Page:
The police kept checking the village every few days. Tenzin’s feet were almost healed enough to begin walking again.
Most of my toes were better, but the big toe was still bad. Sometimes I could see the bone. I pulled off the dead skin myself, with my hand. My friend tried to help me, but he couldn’t stand to do it.
Finally, it was getting too dangerous, with the police looking for them almost every day, and the lama found a guide to take them, for free, to a place where they could catch a bus for Kathmandu. The people of the village collected 3000 Nepalese rupees (about $60 U.S.) for their journey.
When it came time to leave, everyone came to say good-bye. Some of the children were crying. We had been there for two months, and the people told us we could return if we needed to.
Coming Down from the Sky
The first mountain they had to cross was one of the highest on the journey.
We spent 11 hours climbing up to the pass of that big mountain. My feet were okay — not too bad. It was very cold. We walked sometimes on ice and the crust of the snow, and sometimes we sank up to our knees in snow. I was very worried — I knew that sometimes people just freeze to death in places like that. After the pass, the descent was very steep, very cold. My friend said he felt like he was walking on a sky ladder, it was so steep.
The guide lead them down off the snow, through big forests and rivers, to a village where the met the area’s chief of police, who was a friend of the guide.
The policeman walked one day with them. By that point, they were in more populated areas, and had to avoid villages and checkpoints for several days.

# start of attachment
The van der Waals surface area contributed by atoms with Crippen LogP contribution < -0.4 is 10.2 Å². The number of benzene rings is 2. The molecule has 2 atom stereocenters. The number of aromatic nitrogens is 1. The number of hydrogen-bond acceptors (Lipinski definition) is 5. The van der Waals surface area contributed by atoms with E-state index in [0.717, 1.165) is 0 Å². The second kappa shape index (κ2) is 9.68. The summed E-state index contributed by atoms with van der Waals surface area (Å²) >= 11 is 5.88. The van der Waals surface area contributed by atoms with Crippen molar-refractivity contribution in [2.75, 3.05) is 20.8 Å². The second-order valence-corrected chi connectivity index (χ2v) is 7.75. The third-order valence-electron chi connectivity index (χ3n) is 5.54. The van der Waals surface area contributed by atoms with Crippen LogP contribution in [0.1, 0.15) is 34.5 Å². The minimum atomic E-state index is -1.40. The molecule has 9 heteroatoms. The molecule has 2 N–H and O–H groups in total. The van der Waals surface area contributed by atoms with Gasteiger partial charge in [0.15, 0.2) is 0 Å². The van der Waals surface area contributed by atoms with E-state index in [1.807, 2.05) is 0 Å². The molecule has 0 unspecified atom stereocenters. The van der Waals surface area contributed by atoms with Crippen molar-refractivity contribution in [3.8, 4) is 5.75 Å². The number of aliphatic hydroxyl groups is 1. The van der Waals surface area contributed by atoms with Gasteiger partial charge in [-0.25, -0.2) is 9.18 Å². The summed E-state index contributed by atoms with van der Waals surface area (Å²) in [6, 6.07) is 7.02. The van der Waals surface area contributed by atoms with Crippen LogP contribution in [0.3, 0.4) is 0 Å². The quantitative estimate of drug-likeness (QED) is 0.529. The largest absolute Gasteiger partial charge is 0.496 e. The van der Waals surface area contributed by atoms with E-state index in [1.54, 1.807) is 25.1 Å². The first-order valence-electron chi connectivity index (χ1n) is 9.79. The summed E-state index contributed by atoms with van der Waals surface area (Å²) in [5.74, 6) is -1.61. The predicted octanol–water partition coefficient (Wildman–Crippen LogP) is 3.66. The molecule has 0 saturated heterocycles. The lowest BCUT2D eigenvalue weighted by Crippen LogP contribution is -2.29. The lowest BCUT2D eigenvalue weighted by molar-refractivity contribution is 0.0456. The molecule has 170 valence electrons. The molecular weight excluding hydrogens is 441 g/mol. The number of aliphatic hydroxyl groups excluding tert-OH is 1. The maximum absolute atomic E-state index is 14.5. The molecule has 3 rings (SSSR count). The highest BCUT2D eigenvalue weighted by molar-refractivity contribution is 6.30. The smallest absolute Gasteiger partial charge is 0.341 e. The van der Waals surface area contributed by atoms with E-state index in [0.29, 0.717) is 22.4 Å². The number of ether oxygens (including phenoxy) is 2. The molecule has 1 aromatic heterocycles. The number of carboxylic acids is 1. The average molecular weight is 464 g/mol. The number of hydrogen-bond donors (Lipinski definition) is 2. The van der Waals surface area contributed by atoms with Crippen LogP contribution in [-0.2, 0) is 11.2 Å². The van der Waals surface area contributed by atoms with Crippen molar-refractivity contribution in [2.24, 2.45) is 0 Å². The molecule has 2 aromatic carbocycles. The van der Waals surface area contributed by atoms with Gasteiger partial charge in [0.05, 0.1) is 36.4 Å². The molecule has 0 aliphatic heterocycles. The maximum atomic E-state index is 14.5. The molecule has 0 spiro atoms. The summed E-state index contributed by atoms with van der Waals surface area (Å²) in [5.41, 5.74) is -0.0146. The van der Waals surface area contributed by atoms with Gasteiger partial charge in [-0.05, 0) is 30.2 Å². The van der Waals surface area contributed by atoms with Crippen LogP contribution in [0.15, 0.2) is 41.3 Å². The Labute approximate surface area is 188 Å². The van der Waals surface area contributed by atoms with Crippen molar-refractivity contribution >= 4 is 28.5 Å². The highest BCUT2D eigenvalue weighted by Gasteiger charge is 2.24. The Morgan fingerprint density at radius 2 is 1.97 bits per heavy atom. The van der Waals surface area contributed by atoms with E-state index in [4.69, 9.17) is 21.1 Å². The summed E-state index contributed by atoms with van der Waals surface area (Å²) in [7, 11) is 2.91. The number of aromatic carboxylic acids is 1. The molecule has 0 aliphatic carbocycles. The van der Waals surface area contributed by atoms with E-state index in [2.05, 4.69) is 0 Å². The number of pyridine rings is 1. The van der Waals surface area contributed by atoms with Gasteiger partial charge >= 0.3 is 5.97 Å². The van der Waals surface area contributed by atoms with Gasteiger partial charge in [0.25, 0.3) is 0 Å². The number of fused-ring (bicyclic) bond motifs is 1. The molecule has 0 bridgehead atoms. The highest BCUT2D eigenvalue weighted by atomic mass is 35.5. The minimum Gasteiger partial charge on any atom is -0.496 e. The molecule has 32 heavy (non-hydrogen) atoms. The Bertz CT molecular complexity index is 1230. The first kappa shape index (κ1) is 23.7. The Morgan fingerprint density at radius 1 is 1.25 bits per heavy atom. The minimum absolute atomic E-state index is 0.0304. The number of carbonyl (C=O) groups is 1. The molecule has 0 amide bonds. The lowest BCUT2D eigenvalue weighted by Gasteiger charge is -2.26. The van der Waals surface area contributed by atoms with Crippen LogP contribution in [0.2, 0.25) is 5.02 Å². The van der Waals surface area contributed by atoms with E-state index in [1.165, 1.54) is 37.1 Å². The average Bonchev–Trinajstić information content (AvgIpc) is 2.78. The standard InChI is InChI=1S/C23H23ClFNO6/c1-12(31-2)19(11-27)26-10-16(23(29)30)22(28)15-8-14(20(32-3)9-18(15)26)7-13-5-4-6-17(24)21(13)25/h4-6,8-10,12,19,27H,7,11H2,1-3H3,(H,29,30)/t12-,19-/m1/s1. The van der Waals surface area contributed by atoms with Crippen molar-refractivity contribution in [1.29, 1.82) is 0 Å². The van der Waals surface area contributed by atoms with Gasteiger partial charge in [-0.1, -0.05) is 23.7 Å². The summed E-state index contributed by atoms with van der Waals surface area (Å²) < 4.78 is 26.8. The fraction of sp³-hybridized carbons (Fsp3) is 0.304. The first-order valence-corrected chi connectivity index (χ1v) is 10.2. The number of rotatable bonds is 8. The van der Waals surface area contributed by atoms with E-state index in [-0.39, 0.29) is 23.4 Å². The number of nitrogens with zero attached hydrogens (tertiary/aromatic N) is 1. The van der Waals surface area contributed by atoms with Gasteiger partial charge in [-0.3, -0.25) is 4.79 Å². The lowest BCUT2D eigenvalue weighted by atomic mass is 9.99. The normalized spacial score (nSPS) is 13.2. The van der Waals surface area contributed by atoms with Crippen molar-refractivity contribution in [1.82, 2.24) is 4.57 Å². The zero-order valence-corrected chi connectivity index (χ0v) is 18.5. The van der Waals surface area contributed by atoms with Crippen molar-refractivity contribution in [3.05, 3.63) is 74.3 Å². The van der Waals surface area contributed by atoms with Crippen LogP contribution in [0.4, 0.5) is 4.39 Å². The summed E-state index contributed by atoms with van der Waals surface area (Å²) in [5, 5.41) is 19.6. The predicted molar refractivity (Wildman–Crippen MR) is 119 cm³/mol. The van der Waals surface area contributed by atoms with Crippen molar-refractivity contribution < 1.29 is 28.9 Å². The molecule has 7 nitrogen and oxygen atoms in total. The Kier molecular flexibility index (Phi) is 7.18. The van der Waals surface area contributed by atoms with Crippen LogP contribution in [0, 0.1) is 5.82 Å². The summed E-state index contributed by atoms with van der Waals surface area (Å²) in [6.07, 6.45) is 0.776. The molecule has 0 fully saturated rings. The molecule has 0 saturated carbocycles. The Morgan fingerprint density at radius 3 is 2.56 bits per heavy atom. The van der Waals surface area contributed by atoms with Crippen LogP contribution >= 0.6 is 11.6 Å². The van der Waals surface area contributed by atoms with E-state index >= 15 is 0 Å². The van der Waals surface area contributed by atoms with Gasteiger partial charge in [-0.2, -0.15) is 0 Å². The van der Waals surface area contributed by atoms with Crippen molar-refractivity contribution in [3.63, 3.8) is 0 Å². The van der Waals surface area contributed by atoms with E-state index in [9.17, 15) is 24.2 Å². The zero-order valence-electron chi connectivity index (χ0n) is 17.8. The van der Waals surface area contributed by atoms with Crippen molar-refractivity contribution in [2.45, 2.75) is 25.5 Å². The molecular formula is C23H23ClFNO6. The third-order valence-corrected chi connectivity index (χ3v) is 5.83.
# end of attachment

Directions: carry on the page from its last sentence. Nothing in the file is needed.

They lost the guide when they were discovered and chased by some villagers while walking along the road at night. Tenzin and his companion hid on the slope of a mountain until after two a.m., until the villagers gave up looking for them. They then descended and ran through the rain until they found a cave to stay in for a few hours.
In the morning, we climbed part way up a nearby mountain and waited for the guide. We took off our wet clothes and dried them in the sun. The guide never came, so we decided to head for a road we could see in the distance.
Capture by the Nepali Police
After avoiding several checkpoints on that road, they were finally caught by the Nepali police at a checkpoint on a bridge.
We knew about the checkpoint, and we didn’t have to go through it; we could have circled around it, but we were exhausted and very hungry, so we just took the chance of going through it.
The police locked them up for the night and the next morning took them to Pokhara by bus, where they were locked up with some Nepali prisoners in a jail. Three days later, twelve more Tibetans were brought in and on the fourth day they got on a police bus, which they were told would take them to the Tibetan Reception Center in Kathmandu. Instead, the bus arrived at the Tibet-Nepal border near Dram.
Deportation and Chinese Brutality
They were told to walk across the Friendship Bridge back into Tibet. But when they began to cross the bridge the Chinese border guards on the other side shouted at them to “Stop! Go Back!” After standing in the middle of the bridge for a while, ordered by Nepali police to go, and by Chinese police to stop, they finally did cross to Tibet. Two Chinese border guards on the bridge kicked all fourteen of them as they passed. They were registered and interrogated.